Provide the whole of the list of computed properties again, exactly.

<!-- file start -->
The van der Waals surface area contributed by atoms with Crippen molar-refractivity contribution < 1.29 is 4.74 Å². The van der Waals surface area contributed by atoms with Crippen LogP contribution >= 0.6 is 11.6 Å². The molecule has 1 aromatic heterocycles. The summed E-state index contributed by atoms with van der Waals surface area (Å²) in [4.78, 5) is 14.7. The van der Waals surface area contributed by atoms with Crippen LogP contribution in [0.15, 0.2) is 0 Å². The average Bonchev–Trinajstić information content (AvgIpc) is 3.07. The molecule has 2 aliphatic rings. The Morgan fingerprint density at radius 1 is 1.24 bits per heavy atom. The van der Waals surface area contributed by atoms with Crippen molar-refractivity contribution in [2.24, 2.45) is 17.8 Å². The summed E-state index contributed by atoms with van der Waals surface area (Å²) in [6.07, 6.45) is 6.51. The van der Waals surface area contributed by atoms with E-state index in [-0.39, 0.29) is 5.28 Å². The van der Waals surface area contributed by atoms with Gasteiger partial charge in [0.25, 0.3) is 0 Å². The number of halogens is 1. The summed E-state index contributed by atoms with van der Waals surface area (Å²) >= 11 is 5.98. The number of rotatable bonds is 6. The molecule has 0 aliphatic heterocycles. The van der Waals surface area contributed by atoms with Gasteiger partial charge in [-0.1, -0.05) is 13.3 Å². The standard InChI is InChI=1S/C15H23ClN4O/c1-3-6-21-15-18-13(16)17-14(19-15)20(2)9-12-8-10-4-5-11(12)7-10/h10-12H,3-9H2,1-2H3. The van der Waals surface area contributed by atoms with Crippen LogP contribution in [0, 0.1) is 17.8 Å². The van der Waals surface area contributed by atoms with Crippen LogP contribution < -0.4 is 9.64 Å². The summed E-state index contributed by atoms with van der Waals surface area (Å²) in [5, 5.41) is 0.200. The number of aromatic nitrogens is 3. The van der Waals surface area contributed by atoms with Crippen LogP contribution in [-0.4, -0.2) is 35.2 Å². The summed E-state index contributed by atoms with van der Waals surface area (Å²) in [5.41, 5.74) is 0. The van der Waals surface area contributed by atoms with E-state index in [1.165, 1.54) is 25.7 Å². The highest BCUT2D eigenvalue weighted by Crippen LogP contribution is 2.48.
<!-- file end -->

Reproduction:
The van der Waals surface area contributed by atoms with Crippen molar-refractivity contribution < 1.29 is 4.74 Å². The van der Waals surface area contributed by atoms with Crippen LogP contribution >= 0.6 is 11.6 Å². The molecule has 1 aromatic heterocycles. The summed E-state index contributed by atoms with van der Waals surface area (Å²) in [4.78, 5) is 14.7. The van der Waals surface area contributed by atoms with Crippen LogP contribution in [0.15, 0.2) is 0 Å². The average Bonchev–Trinajstić information content (AvgIpc) is 3.07. The molecule has 2 aliphatic rings. The Morgan fingerprint density at radius 1 is 1.24 bits per heavy atom. The van der Waals surface area contributed by atoms with Crippen molar-refractivity contribution in [2.24, 2.45) is 17.8 Å². The summed E-state index contributed by atoms with van der Waals surface area (Å²) in [6.07, 6.45) is 6.51. The van der Waals surface area contributed by atoms with E-state index in [-0.39, 0.29) is 5.28 Å². The van der Waals surface area contributed by atoms with Gasteiger partial charge in [0.25, 0.3) is 0 Å². The number of halogens is 1. The summed E-state index contributed by atoms with van der Waals surface area (Å²) >= 11 is 5.98. The number of rotatable bonds is 6. The molecule has 0 aliphatic heterocycles. The van der Waals surface area contributed by atoms with Gasteiger partial charge in [-0.1, -0.05) is 13.3 Å². The standard InChI is InChI=1S/C15H23ClN4O/c1-3-6-21-15-18-13(16)17-14(19-15)20(2)9-12-8-10-4-5-11(12)7-10/h10-12H,3-9H2,1-2H3. The van der Waals surface area contributed by atoms with Crippen LogP contribution in [0, 0.1) is 17.8 Å². The van der Waals surface area contributed by atoms with Crippen LogP contribution < -0.4 is 9.64 Å². The summed E-state index contributed by atoms with van der Waals surface area (Å²) in [5, 5.41) is 0.200. The number of aromatic nitrogens is 3. The van der Waals surface area contributed by atoms with Crippen LogP contribution in [-0.4, -0.2) is 35.2 Å². The summed E-state index contributed by atoms with van der Waals surface area (Å²) in [5.41, 5.74) is 0. The van der Waals surface area contributed by atoms with E-state index in [1.165, 1.54) is 25.7 Å². The highest BCUT2D eigenvalue weighted by Crippen LogP contribution is 2.48.